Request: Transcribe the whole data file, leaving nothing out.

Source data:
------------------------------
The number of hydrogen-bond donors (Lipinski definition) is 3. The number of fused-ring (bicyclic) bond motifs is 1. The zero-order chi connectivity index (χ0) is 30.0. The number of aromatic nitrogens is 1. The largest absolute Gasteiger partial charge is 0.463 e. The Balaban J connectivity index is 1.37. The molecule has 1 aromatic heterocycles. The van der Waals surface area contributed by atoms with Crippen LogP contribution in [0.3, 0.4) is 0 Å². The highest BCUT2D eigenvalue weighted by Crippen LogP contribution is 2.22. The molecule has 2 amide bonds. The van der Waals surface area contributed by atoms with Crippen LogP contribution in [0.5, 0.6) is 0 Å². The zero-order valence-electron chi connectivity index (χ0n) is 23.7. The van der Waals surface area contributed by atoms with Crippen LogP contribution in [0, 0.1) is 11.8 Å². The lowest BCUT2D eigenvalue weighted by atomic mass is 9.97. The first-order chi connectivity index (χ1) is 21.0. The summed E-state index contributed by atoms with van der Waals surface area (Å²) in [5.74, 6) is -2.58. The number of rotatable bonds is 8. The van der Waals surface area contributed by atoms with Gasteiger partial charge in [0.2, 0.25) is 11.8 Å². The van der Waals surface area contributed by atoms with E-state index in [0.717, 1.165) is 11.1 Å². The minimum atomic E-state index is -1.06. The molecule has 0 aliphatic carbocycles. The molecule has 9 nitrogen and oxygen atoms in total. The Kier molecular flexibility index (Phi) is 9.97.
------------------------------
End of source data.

The number of hydrogen-bond donors (Lipinski definition) is 3. The number of fused-ring (bicyclic) bond motifs is 1. The zero-order chi connectivity index (χ0) is 30.0. The number of aromatic nitrogens is 1. The largest absolute Gasteiger partial charge is 0.463 e. The Balaban J connectivity index is 1.37. The molecule has 1 aromatic heterocycles. The van der Waals surface area contributed by atoms with Crippen LogP contribution in [0.3, 0.4) is 0 Å². The highest BCUT2D eigenvalue weighted by Crippen LogP contribution is 2.22. The molecule has 2 amide bonds. The van der Waals surface area contributed by atoms with Crippen LogP contribution in [0.5, 0.6) is 0 Å². The zero-order valence-electron chi connectivity index (χ0n) is 23.7. The van der Waals surface area contributed by atoms with Crippen LogP contribution in [0, 0.1) is 11.8 Å². The lowest BCUT2D eigenvalue weighted by atomic mass is 9.97. The first-order chi connectivity index (χ1) is 21.0. The summed E-state index contributed by atoms with van der Waals surface area (Å²) in [5.74, 6) is -2.58. The number of rotatable bonds is 8. The van der Waals surface area contributed by atoms with Gasteiger partial charge in [0.2, 0.25) is 11.8 Å². The van der Waals surface area contributed by atoms with E-state index in [0.717, 1.165) is 11.1 Å². The minimum atomic E-state index is -1.06. The molecule has 0 aliphatic carbocycles. The molecule has 9 nitrogen and oxygen atoms in total. The Kier molecular flexibility index (Phi) is 9.97.